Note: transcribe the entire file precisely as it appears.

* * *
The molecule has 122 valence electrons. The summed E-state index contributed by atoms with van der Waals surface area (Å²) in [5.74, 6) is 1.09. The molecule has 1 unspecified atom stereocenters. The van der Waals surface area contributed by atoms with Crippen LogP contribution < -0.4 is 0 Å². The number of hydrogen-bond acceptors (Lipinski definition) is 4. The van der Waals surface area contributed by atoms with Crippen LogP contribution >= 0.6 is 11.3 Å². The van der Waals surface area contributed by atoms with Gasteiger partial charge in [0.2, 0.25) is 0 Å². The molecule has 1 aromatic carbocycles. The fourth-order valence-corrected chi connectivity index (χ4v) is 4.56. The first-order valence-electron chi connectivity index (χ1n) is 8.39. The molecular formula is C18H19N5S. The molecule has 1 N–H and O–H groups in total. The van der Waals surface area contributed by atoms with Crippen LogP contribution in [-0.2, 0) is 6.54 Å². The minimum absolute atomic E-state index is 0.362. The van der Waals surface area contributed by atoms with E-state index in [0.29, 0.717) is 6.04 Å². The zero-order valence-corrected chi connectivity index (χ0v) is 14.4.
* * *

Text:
The molecule has 122 valence electrons. The summed E-state index contributed by atoms with van der Waals surface area (Å²) in [5.74, 6) is 1.09. The molecule has 1 unspecified atom stereocenters. The van der Waals surface area contributed by atoms with Crippen LogP contribution < -0.4 is 0 Å². The number of hydrogen-bond acceptors (Lipinski definition) is 4. The van der Waals surface area contributed by atoms with Crippen LogP contribution >= 0.6 is 11.3 Å². The van der Waals surface area contributed by atoms with Gasteiger partial charge in [0.2, 0.25) is 0 Å². The molecule has 1 aromatic carbocycles. The fourth-order valence-corrected chi connectivity index (χ4v) is 4.56. The first-order valence-electron chi connectivity index (χ1n) is 8.39. The molecular formula is C18H19N5S. The molecule has 1 N–H and O–H groups in total. The van der Waals surface area contributed by atoms with Crippen LogP contribution in [-0.2, 0) is 6.54 Å². The minimum absolute atomic E-state index is 0.362. The van der Waals surface area contributed by atoms with E-state index in [0.29, 0.717) is 6.04 Å². The zero-order valence-corrected chi connectivity index (χ0v) is 14.4.